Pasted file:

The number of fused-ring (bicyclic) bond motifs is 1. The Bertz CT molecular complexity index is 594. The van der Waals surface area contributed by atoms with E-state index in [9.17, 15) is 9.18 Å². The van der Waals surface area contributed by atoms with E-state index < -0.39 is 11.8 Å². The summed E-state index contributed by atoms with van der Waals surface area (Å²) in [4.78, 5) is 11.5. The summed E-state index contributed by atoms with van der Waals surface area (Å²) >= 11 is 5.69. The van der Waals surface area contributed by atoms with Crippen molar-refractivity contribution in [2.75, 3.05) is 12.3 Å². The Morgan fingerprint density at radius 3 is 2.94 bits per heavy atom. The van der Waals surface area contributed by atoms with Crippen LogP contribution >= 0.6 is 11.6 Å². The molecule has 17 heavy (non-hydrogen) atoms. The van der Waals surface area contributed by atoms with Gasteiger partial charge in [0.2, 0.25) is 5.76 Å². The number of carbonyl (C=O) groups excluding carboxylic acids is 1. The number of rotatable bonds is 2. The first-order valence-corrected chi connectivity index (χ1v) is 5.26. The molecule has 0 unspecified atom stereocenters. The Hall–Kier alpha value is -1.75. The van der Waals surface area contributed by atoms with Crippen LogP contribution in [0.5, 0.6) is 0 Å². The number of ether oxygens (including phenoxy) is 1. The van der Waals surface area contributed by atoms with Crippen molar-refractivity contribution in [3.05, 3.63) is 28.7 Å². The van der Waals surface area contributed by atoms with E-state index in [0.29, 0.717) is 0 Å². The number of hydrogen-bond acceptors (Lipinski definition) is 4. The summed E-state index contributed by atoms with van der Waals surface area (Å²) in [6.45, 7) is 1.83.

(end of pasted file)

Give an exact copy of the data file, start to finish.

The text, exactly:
The number of fused-ring (bicyclic) bond motifs is 1. The Bertz CT molecular complexity index is 594. The van der Waals surface area contributed by atoms with E-state index in [9.17, 15) is 9.18 Å². The van der Waals surface area contributed by atoms with E-state index < -0.39 is 11.8 Å². The summed E-state index contributed by atoms with van der Waals surface area (Å²) in [4.78, 5) is 11.5. The summed E-state index contributed by atoms with van der Waals surface area (Å²) >= 11 is 5.69. The van der Waals surface area contributed by atoms with Crippen molar-refractivity contribution in [2.75, 3.05) is 12.3 Å². The Morgan fingerprint density at radius 3 is 2.94 bits per heavy atom. The van der Waals surface area contributed by atoms with Crippen LogP contribution >= 0.6 is 11.6 Å². The molecule has 17 heavy (non-hydrogen) atoms. The van der Waals surface area contributed by atoms with Gasteiger partial charge in [0.2, 0.25) is 5.76 Å². The number of carbonyl (C=O) groups excluding carboxylic acids is 1. The number of rotatable bonds is 2. The first-order valence-corrected chi connectivity index (χ1v) is 5.26. The molecule has 0 unspecified atom stereocenters. The Hall–Kier alpha value is -1.75. The van der Waals surface area contributed by atoms with Crippen LogP contribution in [0.5, 0.6) is 0 Å². The number of ether oxygens (including phenoxy) is 1. The van der Waals surface area contributed by atoms with Crippen molar-refractivity contribution in [3.05, 3.63) is 28.7 Å². The van der Waals surface area contributed by atoms with E-state index in [0.29, 0.717) is 0 Å². The number of hydrogen-bond acceptors (Lipinski definition) is 4. The summed E-state index contributed by atoms with van der Waals surface area (Å²) in [6.45, 7) is 1.83.